Mark Levine is a
NYC Council Member
representing the Upper West Side, Harlem & Washington Heights and is
Manhattan Borough President
Gale Brewer who
is term limited. Mr Levine was at the Roosevelt Island Farmers Market
meeting and talking with residents about local issues.
at the Roosevelt Island farmer’s market! We loved talking to residents about
#ImagineABetterManhattan, including public banking, reinvesting in the Roosevelt Island community,
and bike lines.
— Team Levine 👟 (@TeamLevineNYC)
May 8, 2021
46 days until the primary, and here’s another idea to
==> Let’s make mountains of trash bags a thing of the past
on crowded Manhattan sidewalks. It’s time we catch up to other cities and
install sealed, on-street containers.
— Mark D. Levine (@MarkLevineNYC)
May 8, 2021
I spoke with Mr. Levine at the Farmers Market about his ideas to
and better Roosevelt Island including bringing a local bank branch to
Roosevelt Island, making sure resident needs are prioritized by the Roosevelt
Island Operating Corp (RIOC)
and working to insure that
Cornell Tech gives
back to the Roosevelt Island Community. Mr Levine spoke of his role as Chair
of the NYC Council Health Committee fighting the
Covid 19 pandemic too.
Here’s what Mr Levine had to say.
Saw the lovely
at the farmers market on Roosevelt island earlier! Even though I can’t vote
cuz of my immigration status I’d still like to voice my support for this guy
for his amazing job over the past few months with covid vax and many other
— Robert Yuzhe Song (@astrorobb)
May 8, 2021
Learn more about Mr Levine’s campaign for
Manhattan Borough President at his website.
Mr Levine’s opponents in the June 22 Democratic Party Primary are:
Roosevelt Island will have an
early voting site from June 12 to 20
at the Sportspark facility (250 Main Street) for Manhattan Borough President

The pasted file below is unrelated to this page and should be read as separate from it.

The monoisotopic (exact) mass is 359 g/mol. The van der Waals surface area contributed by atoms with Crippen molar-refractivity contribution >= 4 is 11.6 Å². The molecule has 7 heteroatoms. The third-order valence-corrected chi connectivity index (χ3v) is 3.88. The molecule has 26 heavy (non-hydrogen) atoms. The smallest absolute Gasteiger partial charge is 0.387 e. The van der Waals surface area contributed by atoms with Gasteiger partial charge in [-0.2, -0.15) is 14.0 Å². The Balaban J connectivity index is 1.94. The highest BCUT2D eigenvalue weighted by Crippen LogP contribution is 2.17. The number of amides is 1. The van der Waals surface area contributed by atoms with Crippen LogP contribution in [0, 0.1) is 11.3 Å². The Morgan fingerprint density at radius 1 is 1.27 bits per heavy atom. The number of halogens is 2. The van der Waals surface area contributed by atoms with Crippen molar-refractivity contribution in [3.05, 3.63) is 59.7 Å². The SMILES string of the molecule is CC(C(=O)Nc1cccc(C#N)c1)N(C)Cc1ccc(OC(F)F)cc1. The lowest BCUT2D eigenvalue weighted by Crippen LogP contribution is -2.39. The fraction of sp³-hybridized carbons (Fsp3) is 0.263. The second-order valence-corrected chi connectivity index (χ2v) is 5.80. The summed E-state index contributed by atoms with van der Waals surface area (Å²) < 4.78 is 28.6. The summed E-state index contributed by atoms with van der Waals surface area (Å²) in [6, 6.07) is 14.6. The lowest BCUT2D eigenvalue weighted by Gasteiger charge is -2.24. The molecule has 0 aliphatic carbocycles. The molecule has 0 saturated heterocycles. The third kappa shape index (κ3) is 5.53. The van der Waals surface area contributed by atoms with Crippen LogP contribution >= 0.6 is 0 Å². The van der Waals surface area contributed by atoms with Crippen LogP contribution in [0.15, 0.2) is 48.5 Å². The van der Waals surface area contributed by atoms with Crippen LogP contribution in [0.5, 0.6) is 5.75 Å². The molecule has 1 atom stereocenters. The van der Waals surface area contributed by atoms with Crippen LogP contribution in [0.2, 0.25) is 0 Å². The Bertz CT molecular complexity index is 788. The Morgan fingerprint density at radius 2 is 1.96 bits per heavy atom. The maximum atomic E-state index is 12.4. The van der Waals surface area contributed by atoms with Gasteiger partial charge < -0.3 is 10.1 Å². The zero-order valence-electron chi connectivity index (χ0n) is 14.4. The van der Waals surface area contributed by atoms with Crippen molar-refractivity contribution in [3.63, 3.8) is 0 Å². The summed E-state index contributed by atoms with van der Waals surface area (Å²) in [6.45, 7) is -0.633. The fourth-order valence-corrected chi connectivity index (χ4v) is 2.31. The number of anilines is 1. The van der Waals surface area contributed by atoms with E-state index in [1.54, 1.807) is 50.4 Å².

and other June 22 NYC election day contests.
You may ask what exactly does a Borough President do? According to
… A borough president is an advocate for their borough in a number of
First, they have a sizable chunk of change at their disposal to fund local
initiatives, groups and projects like buying technology for public schools,
renovating local parks or spearheading community health outreach.
Borough presidents share about 5% of the city budget to fund things in their
borough — about $4 billion among them, according to the city’s Campaign
Borough presidents can also introduce bills in the City Council, though they
do not get a vote.
They weigh in on land use proposals — in other words, development projects
that need public approval — with an advisory vote and written decision.
Their input is not binding, but it can be quite influential if they are
staunchly for or against a project and lobby Council members or the
Working with local City Council members, Borough presidents also appoint all
members of community boards, the local bodies that weigh in on everything
from new bike lanes to liquor licenses for restaurants. With that power, the
borough presidents can exert significant sway over neighborhood-level
politics and projects….
Click here for more from The City on NYC Borough Presidents.